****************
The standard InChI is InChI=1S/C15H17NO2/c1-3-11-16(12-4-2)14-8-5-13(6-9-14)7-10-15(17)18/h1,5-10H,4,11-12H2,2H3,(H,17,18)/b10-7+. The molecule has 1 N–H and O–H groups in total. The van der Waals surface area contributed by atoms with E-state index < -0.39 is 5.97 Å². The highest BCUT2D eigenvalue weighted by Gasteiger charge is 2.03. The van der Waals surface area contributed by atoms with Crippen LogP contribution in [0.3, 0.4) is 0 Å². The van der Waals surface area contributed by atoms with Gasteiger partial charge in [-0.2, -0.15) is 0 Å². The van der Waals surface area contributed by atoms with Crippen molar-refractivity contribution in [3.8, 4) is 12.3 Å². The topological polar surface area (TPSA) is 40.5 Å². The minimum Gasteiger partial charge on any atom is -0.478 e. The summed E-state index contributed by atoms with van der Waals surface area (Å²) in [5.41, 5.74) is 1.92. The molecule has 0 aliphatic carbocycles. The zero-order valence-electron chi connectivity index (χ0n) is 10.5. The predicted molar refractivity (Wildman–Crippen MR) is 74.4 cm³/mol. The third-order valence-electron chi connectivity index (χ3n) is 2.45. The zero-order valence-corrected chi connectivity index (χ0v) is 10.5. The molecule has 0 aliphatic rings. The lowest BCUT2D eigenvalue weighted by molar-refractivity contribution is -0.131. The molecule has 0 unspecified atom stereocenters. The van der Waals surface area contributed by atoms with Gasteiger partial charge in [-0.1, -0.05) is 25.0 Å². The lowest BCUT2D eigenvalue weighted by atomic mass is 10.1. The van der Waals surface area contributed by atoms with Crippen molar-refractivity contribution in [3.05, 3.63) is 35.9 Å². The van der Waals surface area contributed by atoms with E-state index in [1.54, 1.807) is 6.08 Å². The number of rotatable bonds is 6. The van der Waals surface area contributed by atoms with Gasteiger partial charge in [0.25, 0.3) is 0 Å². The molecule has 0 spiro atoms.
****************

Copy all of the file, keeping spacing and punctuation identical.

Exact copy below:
The standard InChI is InChI=1S/C15H17NO2/c1-3-11-16(12-4-2)14-8-5-13(6-9-14)7-10-15(17)18/h1,5-10H,4,11-12H2,2H3,(H,17,18)/b10-7+. The molecule has 1 N–H and O–H groups in total. The van der Waals surface area contributed by atoms with E-state index < -0.39 is 5.97 Å². The highest BCUT2D eigenvalue weighted by Gasteiger charge is 2.03. The van der Waals surface area contributed by atoms with Crippen LogP contribution in [0.3, 0.4) is 0 Å². The van der Waals surface area contributed by atoms with Gasteiger partial charge in [-0.2, -0.15) is 0 Å². The van der Waals surface area contributed by atoms with Crippen molar-refractivity contribution in [3.8, 4) is 12.3 Å². The topological polar surface area (TPSA) is 40.5 Å². The minimum Gasteiger partial charge on any atom is -0.478 e. The summed E-state index contributed by atoms with van der Waals surface area (Å²) in [5.41, 5.74) is 1.92. The molecule has 0 aliphatic carbocycles. The zero-order valence-electron chi connectivity index (χ0n) is 10.5. The predicted molar refractivity (Wildman–Crippen MR) is 74.4 cm³/mol. The third-order valence-electron chi connectivity index (χ3n) is 2.45. The zero-order valence-corrected chi connectivity index (χ0v) is 10.5. The molecule has 0 aliphatic rings. The lowest BCUT2D eigenvalue weighted by molar-refractivity contribution is -0.131. The molecule has 0 unspecified atom stereocenters. The van der Waals surface area contributed by atoms with Gasteiger partial charge in [-0.1, -0.05) is 25.0 Å². The lowest BCUT2D eigenvalue weighted by atomic mass is 10.1. The van der Waals surface area contributed by atoms with Crippen molar-refractivity contribution in [3.05, 3.63) is 35.9 Å². The van der Waals surface area contributed by atoms with E-state index in [1.54, 1.807) is 6.08 Å². The number of rotatable bonds is 6. The van der Waals surface area contributed by atoms with Gasteiger partial charge in [0.25, 0.3) is 0 Å². The molecule has 0 spiro atoms.